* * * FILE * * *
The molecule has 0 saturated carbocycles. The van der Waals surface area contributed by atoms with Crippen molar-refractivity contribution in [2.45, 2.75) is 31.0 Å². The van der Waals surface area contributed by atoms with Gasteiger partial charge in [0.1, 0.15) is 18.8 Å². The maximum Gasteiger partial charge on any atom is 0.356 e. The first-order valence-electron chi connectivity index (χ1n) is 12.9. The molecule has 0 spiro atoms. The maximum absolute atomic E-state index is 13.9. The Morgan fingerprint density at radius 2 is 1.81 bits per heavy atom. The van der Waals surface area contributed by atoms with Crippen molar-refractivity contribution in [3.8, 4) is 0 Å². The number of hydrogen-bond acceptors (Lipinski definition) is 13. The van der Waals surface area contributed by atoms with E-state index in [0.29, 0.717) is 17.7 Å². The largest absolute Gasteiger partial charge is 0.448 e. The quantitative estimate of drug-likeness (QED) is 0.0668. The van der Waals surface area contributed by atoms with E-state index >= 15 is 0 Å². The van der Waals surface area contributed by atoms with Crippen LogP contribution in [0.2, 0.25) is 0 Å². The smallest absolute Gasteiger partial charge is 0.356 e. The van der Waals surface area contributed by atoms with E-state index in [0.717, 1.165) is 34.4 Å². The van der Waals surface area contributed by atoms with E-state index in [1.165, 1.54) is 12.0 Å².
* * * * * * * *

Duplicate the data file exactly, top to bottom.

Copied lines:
The molecule has 0 saturated carbocycles. The van der Waals surface area contributed by atoms with Crippen molar-refractivity contribution in [2.45, 2.75) is 31.0 Å². The van der Waals surface area contributed by atoms with Gasteiger partial charge in [0.1, 0.15) is 18.8 Å². The maximum Gasteiger partial charge on any atom is 0.356 e. The first-order valence-electron chi connectivity index (χ1n) is 12.9. The molecule has 0 spiro atoms. The maximum absolute atomic E-state index is 13.9. The Morgan fingerprint density at radius 2 is 1.81 bits per heavy atom. The van der Waals surface area contributed by atoms with Crippen molar-refractivity contribution in [3.8, 4) is 0 Å². The number of hydrogen-bond acceptors (Lipinski definition) is 13. The van der Waals surface area contributed by atoms with E-state index in [0.29, 0.717) is 17.7 Å². The largest absolute Gasteiger partial charge is 0.448 e. The quantitative estimate of drug-likeness (QED) is 0.0668. The van der Waals surface area contributed by atoms with E-state index >= 15 is 0 Å². The van der Waals surface area contributed by atoms with Crippen LogP contribution in [0.2, 0.25) is 0 Å². The smallest absolute Gasteiger partial charge is 0.356 e. The van der Waals surface area contributed by atoms with E-state index in [0.717, 1.165) is 34.4 Å². The van der Waals surface area contributed by atoms with E-state index in [1.165, 1.54) is 12.0 Å².